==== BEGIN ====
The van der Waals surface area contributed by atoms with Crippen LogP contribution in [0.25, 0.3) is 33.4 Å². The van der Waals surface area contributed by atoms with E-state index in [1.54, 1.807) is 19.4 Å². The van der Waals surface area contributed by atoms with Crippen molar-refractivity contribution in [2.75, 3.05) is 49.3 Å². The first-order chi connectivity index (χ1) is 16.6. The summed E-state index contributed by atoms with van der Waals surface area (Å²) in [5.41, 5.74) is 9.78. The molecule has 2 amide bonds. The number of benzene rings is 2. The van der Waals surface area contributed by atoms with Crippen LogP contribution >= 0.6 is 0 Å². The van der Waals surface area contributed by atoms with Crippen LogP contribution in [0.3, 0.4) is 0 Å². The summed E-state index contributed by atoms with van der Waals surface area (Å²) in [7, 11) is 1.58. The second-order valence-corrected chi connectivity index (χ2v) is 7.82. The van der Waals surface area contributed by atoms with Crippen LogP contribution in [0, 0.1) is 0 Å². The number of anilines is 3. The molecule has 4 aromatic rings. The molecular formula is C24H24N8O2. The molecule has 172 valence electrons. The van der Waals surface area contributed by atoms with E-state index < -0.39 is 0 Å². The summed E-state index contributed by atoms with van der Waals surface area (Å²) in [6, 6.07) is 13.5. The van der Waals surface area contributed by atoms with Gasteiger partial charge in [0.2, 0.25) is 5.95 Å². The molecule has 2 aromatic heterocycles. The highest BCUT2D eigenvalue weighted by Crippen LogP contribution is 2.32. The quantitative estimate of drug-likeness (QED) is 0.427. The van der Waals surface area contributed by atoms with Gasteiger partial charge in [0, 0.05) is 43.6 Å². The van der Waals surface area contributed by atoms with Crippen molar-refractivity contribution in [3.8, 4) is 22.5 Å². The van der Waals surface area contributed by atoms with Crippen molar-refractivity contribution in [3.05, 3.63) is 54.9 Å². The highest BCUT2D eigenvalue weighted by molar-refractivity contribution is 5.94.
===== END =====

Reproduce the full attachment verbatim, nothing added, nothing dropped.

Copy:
The van der Waals surface area contributed by atoms with Crippen LogP contribution in [0.25, 0.3) is 33.4 Å². The van der Waals surface area contributed by atoms with E-state index in [1.54, 1.807) is 19.4 Å². The van der Waals surface area contributed by atoms with Crippen molar-refractivity contribution in [2.75, 3.05) is 49.3 Å². The first-order chi connectivity index (χ1) is 16.6. The summed E-state index contributed by atoms with van der Waals surface area (Å²) in [5.41, 5.74) is 9.78. The molecule has 2 amide bonds. The number of benzene rings is 2. The van der Waals surface area contributed by atoms with Crippen LogP contribution >= 0.6 is 0 Å². The van der Waals surface area contributed by atoms with Crippen LogP contribution in [0.3, 0.4) is 0 Å². The summed E-state index contributed by atoms with van der Waals surface area (Å²) in [7, 11) is 1.58. The second-order valence-corrected chi connectivity index (χ2v) is 7.82. The van der Waals surface area contributed by atoms with Crippen LogP contribution in [0, 0.1) is 0 Å². The number of anilines is 3. The molecule has 4 aromatic rings. The molecular formula is C24H24N8O2. The molecule has 172 valence electrons. The van der Waals surface area contributed by atoms with E-state index < -0.39 is 0 Å². The summed E-state index contributed by atoms with van der Waals surface area (Å²) in [6, 6.07) is 13.5. The van der Waals surface area contributed by atoms with Gasteiger partial charge in [0.2, 0.25) is 5.95 Å². The molecule has 2 aromatic heterocycles. The highest BCUT2D eigenvalue weighted by Crippen LogP contribution is 2.32. The quantitative estimate of drug-likeness (QED) is 0.427. The van der Waals surface area contributed by atoms with Gasteiger partial charge in [0, 0.05) is 43.6 Å². The van der Waals surface area contributed by atoms with Crippen molar-refractivity contribution in [3.8, 4) is 22.5 Å². The van der Waals surface area contributed by atoms with Crippen molar-refractivity contribution in [3.05, 3.63) is 54.9 Å². The highest BCUT2D eigenvalue weighted by molar-refractivity contribution is 5.94.